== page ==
Schumer Bill Aims to Stop Patent Trolls
U.S. Senator Charles Schumer (D-New York) will be introducing legislation next week that could stop many patent suits from proceeding in court.
Schumers bill, which will be introduced after Congress resumes work on Monday, would expand a provision Schumer and Senator Jon Kyl (R-Arizona) added to the 2011 patent reform legislation known as the America Invents Act. That provision instituted a program that allowed companies in the financial services industry to challenge business-method patents at the U.S. Patent and Trademark Office. The senators new bill would allow more businesses, including technology start-ups, to request that the PTO review the patents asserted against them before the lawsuit continues in court.
The proposed legislation is a response to outrage over the large number of lawsuits filed by companies that exist primarily to assert patentsoften called patent trolls. While companies have complained about these non-practicing entities for some time, studies released over the past two years examining their cost to businesses and their impact on innovation have gotten the attention of lawmakers on Capitol Hill.
Patent trolls are bullying New Yorks technology companies, stymieing innovation, and dragging down growth, Schumer said in a statement. This legislation will provide small technology start-ups with the opportunity to efficiently address these claims outside of the legal system, saving billions of dollars in litigation fees.
Schumer said his program would not only help resolve existing suits in a low-cost way, but would also deter non-practicing entities (NPEs) that bring such suits from filing in the future. Such companies often acquire low-quality patents that use broad language and then wait for another company to develop a similar technology. They then file suit, knowing it is often less expensive for the accused infringer to settle rather than fight in court.
Schumer pointed out that in 2011 alone, NPEs cost operating companies $29 billion. The average settlement, he said, costs a small or medium-sized company $1.33 million, while an in-court defense would cost the same company an average of $1.75 million per case.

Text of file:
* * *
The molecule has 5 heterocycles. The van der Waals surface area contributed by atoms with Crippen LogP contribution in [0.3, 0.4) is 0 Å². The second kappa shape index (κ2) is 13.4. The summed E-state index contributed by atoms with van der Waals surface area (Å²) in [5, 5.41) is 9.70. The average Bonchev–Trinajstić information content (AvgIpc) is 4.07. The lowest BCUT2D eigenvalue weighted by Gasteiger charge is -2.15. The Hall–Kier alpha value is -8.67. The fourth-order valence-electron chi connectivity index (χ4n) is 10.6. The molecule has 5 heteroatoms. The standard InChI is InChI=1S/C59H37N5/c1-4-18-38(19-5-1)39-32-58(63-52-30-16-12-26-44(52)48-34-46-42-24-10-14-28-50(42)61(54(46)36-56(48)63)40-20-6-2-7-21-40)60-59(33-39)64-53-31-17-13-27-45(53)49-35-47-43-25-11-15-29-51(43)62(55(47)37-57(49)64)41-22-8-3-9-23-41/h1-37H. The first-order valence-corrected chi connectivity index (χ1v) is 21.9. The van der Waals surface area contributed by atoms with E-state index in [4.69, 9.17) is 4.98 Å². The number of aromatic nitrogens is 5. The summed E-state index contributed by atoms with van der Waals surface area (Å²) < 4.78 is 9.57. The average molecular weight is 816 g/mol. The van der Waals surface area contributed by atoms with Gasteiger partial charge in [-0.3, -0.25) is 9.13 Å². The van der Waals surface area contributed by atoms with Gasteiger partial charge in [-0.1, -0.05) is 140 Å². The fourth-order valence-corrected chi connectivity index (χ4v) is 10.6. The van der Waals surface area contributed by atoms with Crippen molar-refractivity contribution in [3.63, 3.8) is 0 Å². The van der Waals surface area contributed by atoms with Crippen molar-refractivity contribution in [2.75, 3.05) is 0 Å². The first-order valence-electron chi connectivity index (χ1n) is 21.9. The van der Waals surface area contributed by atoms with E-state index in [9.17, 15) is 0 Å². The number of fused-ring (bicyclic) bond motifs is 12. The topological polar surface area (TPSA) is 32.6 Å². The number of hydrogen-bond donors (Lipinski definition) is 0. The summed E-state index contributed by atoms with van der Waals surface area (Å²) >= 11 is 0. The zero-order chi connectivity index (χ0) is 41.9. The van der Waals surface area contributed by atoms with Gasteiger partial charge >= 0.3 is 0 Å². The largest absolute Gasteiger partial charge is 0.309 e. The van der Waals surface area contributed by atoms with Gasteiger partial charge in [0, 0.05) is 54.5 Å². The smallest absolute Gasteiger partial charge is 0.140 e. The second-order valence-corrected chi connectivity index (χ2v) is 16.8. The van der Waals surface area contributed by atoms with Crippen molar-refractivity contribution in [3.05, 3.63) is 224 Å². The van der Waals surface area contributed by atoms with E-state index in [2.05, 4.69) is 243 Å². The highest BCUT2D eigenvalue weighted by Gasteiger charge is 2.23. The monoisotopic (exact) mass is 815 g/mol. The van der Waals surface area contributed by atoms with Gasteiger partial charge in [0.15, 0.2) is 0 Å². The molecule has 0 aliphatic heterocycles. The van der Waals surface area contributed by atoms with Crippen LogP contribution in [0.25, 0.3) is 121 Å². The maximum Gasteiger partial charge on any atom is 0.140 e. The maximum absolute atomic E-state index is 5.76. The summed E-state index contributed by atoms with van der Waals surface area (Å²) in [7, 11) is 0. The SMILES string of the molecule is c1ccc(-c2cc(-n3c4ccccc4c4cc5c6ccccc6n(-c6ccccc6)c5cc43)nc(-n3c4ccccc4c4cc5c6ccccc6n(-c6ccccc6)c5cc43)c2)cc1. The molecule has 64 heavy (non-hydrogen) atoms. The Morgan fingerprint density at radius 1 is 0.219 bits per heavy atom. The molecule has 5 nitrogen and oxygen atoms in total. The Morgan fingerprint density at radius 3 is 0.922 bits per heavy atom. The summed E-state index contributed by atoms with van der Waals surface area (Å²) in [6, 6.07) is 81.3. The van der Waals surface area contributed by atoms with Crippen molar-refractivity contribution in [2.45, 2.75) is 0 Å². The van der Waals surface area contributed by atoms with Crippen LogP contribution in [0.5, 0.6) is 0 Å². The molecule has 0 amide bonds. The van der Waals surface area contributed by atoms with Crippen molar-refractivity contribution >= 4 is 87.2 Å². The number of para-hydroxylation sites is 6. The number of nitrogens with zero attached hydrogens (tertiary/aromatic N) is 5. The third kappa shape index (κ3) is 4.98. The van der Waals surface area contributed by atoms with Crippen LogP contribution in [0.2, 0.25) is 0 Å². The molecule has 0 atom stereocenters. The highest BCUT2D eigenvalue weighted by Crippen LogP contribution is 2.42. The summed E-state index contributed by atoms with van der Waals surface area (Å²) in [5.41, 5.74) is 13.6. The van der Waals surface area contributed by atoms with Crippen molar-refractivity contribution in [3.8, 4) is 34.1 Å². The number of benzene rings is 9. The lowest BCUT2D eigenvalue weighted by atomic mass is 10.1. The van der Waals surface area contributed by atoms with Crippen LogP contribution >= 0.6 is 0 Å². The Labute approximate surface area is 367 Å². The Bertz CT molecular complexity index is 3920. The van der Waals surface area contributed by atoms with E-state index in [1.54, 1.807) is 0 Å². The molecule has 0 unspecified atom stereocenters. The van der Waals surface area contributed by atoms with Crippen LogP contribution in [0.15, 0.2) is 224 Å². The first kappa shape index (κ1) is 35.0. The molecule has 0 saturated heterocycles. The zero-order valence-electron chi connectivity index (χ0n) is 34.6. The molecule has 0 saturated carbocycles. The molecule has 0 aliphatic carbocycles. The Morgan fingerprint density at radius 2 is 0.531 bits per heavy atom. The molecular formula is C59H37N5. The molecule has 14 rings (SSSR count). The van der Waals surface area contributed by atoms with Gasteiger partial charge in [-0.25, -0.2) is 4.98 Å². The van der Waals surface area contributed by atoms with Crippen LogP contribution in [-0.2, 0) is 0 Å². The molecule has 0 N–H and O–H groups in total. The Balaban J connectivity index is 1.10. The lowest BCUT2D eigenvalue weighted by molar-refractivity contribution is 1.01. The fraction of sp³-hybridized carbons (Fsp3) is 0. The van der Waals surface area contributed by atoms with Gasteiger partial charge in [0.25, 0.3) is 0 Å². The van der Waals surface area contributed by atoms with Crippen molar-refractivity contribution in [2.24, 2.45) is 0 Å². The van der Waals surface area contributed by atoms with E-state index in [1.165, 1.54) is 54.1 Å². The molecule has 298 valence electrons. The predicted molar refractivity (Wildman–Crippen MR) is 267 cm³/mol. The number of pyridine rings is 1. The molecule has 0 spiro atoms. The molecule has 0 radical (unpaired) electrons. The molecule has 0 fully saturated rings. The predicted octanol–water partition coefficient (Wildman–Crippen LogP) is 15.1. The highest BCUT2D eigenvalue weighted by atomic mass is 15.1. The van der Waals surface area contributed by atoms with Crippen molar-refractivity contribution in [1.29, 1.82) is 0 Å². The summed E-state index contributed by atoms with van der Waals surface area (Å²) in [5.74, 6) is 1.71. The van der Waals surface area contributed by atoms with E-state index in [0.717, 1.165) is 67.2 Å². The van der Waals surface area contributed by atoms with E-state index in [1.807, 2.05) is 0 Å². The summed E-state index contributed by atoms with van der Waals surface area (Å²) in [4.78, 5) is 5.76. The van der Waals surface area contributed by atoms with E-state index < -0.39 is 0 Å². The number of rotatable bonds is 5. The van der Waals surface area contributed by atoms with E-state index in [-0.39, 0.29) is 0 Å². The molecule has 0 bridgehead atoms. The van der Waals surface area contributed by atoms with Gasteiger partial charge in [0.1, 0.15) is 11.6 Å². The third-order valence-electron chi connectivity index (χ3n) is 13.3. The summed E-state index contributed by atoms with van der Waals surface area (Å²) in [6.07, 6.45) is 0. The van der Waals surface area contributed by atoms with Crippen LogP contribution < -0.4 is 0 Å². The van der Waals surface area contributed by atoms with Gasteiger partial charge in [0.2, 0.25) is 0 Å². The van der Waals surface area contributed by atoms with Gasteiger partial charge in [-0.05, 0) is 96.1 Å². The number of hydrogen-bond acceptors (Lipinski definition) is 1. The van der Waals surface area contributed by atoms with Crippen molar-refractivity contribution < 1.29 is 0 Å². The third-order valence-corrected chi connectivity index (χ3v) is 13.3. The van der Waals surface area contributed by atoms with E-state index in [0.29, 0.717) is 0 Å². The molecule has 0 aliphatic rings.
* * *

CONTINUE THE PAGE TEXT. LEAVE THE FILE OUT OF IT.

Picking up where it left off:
Under the Schumer-Kyl provision in the patent reform legislation, experts at the PTO can review a challenged business method patent in what is called a post-grant review. If the PTO finds it more likely than not that the patent will be deemed invalid, it will take a second look and return a decision quickly. Since the program began, about 20 patents have been challenged through the PTO, Schumer said. The number of suits brought by NPEs against tech companies, however, is much greater than those involving business method patents.
The provision was given only temporary status within the AIA, so Schumers bill not only seeks to expand it to include businesses outside the financial services industry, but would also remove its temporary status.
Another bill attempting to tackle the patent troll problem, called the SHIELD Act, (Saving High-Tech Innovators from Egregious Legal Disputes Act of 2013 ), has been introduced in the House by Representatives Peter DeFazio (D-Oregon) and Jason Chaffetz (R-Utah). That bill proposes that a plaintiff who loses such a case pay the cost of the litigation for both parties. This, the congressman have said, would thwart attempts to bring cases that are unlikely to prevail but are likely to win them a quick settlement.